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‘Grenade’ Tears Limb Off Jewish 21-Year-Old at Standing Rock Protest

A police concussion grenade tore off much of the arm of a 21-year-old Jewish woman at the protest against the Dakota Access Pipeline at the Standing Rock Indian Reservation, activists say.

Sophia Wilansky was evacuated to Minneapolis, where she is undergoing rounds of surgery. It’s not clear whether she will lose her hand.

“There’s no words to be a parent and look at your kid, look at her arm that’s not there,” said Wilansky’s father, Wayne Wilansky, struggling to speak through his tears in an interview with local Minneapolis television station KMSP. “She’s peacefully trying to get people to not destroy the water supply, and they’re trying to kill her.”

The local sheriff’s department told the Los Angeles Times that the explosion that injured Wilansky was not caused by police explosives, and alleged that protesters had been making their own explosives out of propane bottles, one of which may have blown up and hurt Wilansky. Protesters fiercely denied the charge, and Wilansky’s father said that doctors had found evidence of a concussion grenade inside her body.

“A surgeon said he pulled shrapnel out of her arm,” he said. “It’s pretty clear it’s a grenade that caused this.”

Wilansky said that his daughter’s body also bears bruises from rubber bullets.

“They threw a grenade right at her,” he said.

A 2016 graduate of Williams College, a small private college in Massachusetts, Wilansky is an actress, artist and a committed activist.

“She feels very strongly that the environment is going to be crucial to the planet, and she wants to have a future where people have clean water and clean air and clean soil,” her father said.

Asked by the KMSP reporter how Sophia was raised, Wilansky said: “I didn’t raise her anything. She raised herself. She’s a brilliant, strong, beautiful girl.”

Sophia Wilansky had been at the Dakota Access Pipeline protests for three weeks at the time she was injured. She planned to stay through the winter.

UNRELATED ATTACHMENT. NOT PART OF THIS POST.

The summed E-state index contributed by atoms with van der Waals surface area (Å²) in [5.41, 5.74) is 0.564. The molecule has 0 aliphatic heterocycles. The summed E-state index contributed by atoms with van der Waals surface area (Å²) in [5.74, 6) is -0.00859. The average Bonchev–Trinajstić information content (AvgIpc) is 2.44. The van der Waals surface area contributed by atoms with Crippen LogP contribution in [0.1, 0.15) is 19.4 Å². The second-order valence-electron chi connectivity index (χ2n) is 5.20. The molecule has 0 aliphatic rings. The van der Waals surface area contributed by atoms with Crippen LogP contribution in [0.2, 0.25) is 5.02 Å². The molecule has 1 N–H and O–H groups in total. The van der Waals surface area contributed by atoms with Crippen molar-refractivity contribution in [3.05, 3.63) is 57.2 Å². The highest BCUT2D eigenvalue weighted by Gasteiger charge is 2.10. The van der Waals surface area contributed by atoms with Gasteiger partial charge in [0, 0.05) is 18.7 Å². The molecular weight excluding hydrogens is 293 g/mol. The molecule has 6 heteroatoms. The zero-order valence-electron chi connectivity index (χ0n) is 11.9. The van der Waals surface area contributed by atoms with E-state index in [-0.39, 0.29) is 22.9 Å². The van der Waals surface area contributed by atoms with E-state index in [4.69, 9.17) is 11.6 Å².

The protests, which have been ongoing for months, are led by Native American activists from the Standing Rock Sioux Tribe. The tribe opposes the pipeline, which will carry oil from North Dakota to Illionis. Clashes between local police and activists have grown increasingly violent. On the day Wilansky was injured, police used water cannons against protesters in sub-zero temperatures.

Wilansky, who grew up in the Bronx, is a committed anti-pipeline activist, who has been active protesting pipeline projects around the country.

“Sophia was not someone who cared what others thought of her,” said Joseph Baca, a friend of Wilansky’s from Williams. “If she believed in something, she was going to stand up for it and make her opinion heard.”

In June, Wilansky was one of a group of protesters arrested at a “symbolic climate mass grave funeral” at the site of the West Roxbury Lateral Pipeline, a controversial natural gas pipeline project in Boston. Wilansky and other protesters climbed into the pipeline’s trench and lay down as if they were dead. Fellow activists said in a press release that she had been scheduled to appear in court in connection with the West Roxbury arrest on the day she was injured in North Dakota.

Wilansky was also active in protesting gas pipeline construction in New York’s Hudson Valley, according to her father.

Sophia Wilansky

Wayne Wilansky is a partner at the Kingsbridge law firm of Krieger Wilansky & Hupart, and also a yoga instructor. He ran a yoga studio on Manhattan’s Upper West Side that closed in 2013.

Sophia Wilansky attended Fiorello LaGuardia High School, a public high school in Manhattan with an intensive focus on the arts. At Williams, she majored in theater.

“She was an extremely active artist who acted in many plays…loved to dance, write music, sing, etc.,” Baca wrote in an email.

At Williams, Wilansky was active in the arts scene and in outdoors and environmental groups. In April of 2016, she wrote a joint letter to the student newspaper with former Seattle mayor Mike McGinn, a Williams alumnus, calling on the school to divest its endowment from fossil fuels.

“It is long past time for the College’s leaders to acknowledge that climate change is deeply related to all aspects of human experience, including the moral and ethical realms,” Williams and McGinn wrote. “This crisis is serious and urgent, increasingly endangering the livability of the planet and the wellbeing of its inhabitants.”

As of Wednesday, Wilansky was receiving treatment at Hennepin County Medical Center in Minnesota. Her father said that doctors were planning further surgeries, and that at best they are hoping that she will be able to keep her hand and retain minimal function.

“The radius bone is significantly missing,” he said. “All of the arteries are gone. The main nerve is missing. And most of the muscle, about 80% of the muscle on the forearm is gone.”

Wilansky told KMSP that he had been in touch with the Department of Justice and the Federal Bureau of Investigation about the incident. “This is now my fight, too,” he said.

A GoFundMe page had raised nearly $300,000 for Wilansky as of Wednesday midday.

Contact Josh Nathan-Kazis at [email protected] or follow him on Twitter, @joshnathankazis.

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